Now, word is spreading around the country about a rising new horror in the Foreclosure Fraud crisis and Robosigning mess, which the country (and especially South Florida) has been reeling from for several years now; the ZOMBIE TITLE.
That’s right: the Zombie Title, similar to the earlier warning we gave about the Zombie Note scare back last March. Sort of a sequel to the earlier Zombie storyline here in Florida foreclosure defense circles.
What is a Zombie Title? How Does it Hurt People? Both Buyers and Defaulting Home Owners Are Getting Hurt
Here’s what is happening in some Zombie Title situations: well meaning families in South Florida and elsewhere are buying foreclosed properties in good faith from banks. They are putting down good money. They are working with realtors. They are getting title insurance and making sure to get an appraisal before they buy. Problem is: they are buying property that the bank, as seller, does not legally own.
First, Zombie Titles Are Bloodless: They Transfer Nothing to the Home Buyer
The title that the buyer gets from the bank in the purchase of the foreclosed home is therefore a “zombie title.” It’s transferring nothing in the way of legal title because the bank didn’t have title to transfer under state real estate law.
This didn’t just start happening. We’ve been discussing problems with title transfers in these Wild Wild West days of Florida real estate for a long time now. Court cases have been filed on issues involving essentially a “zombie title” already, like the Massachusetts case that was filed over two years ago by Mr. Bevilacqua who sued Mr. Rodriguez to clear the title to a house he had bought at a foreclosure sale, with surprising results. (Yes, the Massachusetts Supreme Court held that Mr. Bevilacqua had a “zombie title,” though no one labelled it a “zombie title” at the time.)
Second, a New Twist on Zombie Titles: The Bank Walks Away From the Foreclosure to Leave the Defaulting Home Owner in Limbo
Today, Reuters is reporting on a new twist to the Zombie Title situation: now, banks are deciding to walk away from the foreclosure rather than go through with the process of taking legal title to the property that served as collateral for the home loan. Banks are doing this quietly, without notifying anyone (like their borrower and the one who thought title had gone to the bank) that the bank was walking away from the foreclosure process without completing it.
Which means, that people who thought that they had put the defaulted mortgage behind them; who thought that the bank had taken over responsibility for the home and the upkeep and the property taxes learns that none of this has happened. The bank has vanished, Elvis has left the building, and the home owner is left in some kind of limbo.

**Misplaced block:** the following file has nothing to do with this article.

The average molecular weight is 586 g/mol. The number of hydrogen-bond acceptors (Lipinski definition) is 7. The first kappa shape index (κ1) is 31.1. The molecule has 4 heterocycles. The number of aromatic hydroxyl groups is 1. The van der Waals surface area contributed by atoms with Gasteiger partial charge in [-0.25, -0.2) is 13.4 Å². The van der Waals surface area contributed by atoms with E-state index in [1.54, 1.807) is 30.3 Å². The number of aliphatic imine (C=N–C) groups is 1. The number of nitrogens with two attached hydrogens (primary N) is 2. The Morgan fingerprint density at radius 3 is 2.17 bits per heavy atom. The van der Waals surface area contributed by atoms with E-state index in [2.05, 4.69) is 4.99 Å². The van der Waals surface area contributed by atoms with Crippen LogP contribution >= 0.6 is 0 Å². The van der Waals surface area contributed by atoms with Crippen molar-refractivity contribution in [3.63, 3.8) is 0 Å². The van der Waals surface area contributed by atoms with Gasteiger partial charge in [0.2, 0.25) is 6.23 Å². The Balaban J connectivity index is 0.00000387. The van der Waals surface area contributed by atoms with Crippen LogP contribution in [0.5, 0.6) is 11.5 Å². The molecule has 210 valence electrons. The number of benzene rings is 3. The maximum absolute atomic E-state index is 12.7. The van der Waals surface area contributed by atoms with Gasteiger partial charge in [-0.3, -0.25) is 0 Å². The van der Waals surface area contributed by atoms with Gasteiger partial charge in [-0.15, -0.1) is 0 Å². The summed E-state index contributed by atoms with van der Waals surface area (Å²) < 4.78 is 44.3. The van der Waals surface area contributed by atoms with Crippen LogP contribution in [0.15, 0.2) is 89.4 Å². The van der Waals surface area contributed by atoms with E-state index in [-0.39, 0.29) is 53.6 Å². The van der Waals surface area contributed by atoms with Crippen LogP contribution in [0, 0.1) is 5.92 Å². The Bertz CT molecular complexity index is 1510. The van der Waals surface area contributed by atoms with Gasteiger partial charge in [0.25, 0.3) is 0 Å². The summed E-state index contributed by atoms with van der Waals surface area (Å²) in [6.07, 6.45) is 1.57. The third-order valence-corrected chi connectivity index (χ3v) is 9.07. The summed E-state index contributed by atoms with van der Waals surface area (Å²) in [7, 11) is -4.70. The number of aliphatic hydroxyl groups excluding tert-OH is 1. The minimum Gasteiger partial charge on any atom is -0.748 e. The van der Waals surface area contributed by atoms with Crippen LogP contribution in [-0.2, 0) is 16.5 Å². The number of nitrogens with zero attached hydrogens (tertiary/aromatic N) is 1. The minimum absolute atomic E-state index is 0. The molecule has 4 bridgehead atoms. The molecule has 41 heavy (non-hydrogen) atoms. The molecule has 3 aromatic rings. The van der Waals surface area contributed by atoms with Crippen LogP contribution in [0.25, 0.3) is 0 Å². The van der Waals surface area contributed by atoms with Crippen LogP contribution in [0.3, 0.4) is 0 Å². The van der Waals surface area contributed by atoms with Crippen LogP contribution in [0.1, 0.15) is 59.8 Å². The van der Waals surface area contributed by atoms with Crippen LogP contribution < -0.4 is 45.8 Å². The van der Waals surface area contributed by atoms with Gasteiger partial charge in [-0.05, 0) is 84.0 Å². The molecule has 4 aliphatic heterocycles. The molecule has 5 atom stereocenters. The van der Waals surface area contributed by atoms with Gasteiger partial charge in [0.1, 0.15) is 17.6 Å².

By opting to blow off the foreclosure, the bank leaves the home owner vulnerable to huge financial hits (these can be in the $1000s) for back property taxes, clean up fees for vacant property, injury liability, fines by municipalities or HOAs, etc. When does the property owner discover this? Usually when the notices catches up to him from someone that wants to be paid (and after the bank has explained it’s not taking responsibility for the land).
Unless and until the foreclosure is officially dismissed from the court records or a foreclosure sale takes place, it remains the responsibility of the home owner. The title to the land remains in the owner’s name until it is legally transferred to the bank by a Certificate of Title: government authorities and others can look to that owner to be responsible for issues until the title changes out of the owner’s name. The owner is in limbo until the bank either finalizes the foreclosure or a judge signs an order dismissing the foreclosure action.
Larry Tolchinsky’s Tip:
As we repeatedly discuss here, the current Florida real estate market is a Wild Wild West where past years of respecting contract law and real estate law, as it has set on the books for decades, has gone by the wayside in favor of making money and/or escaping liability for bad acts. It is simply no longer true that a citizen can go to the Florida real estate records and confirm that a piece of property has clear title, or determine who is the rightful owner of the land. It’s just not that easy in today’s crazy world.
Anyone involved in a foreclosure situation, or who faced one in past years, needs to know where they stand regarding the land and the debt under current law. Anyone wanting to buy property in Florida that may have been touched by a defaulting loan likewise needs to determine what rights they may or may not have to that property should they purchase it and the prior homeowners need to determine if they are still responsible for that property.
Florida real estate lawyers understand the current economy and most offer free initial consultations (like we do) as well as working with clients to make legal representation available and affordable (ditto). However, as the new Zombie Title horror stories circulating through the national news suggests: it’s a legal mess and having legal counsel can be very important.
Be careful out there.
Do you have questions or comments? Then please feel free to Chat with Larry in the comments below, at email@example.com, or (954) 458-8655. If you have a specific situation, please call or email Larry because he can’t answer specific fact questions in general comments. He’s happy to take your call.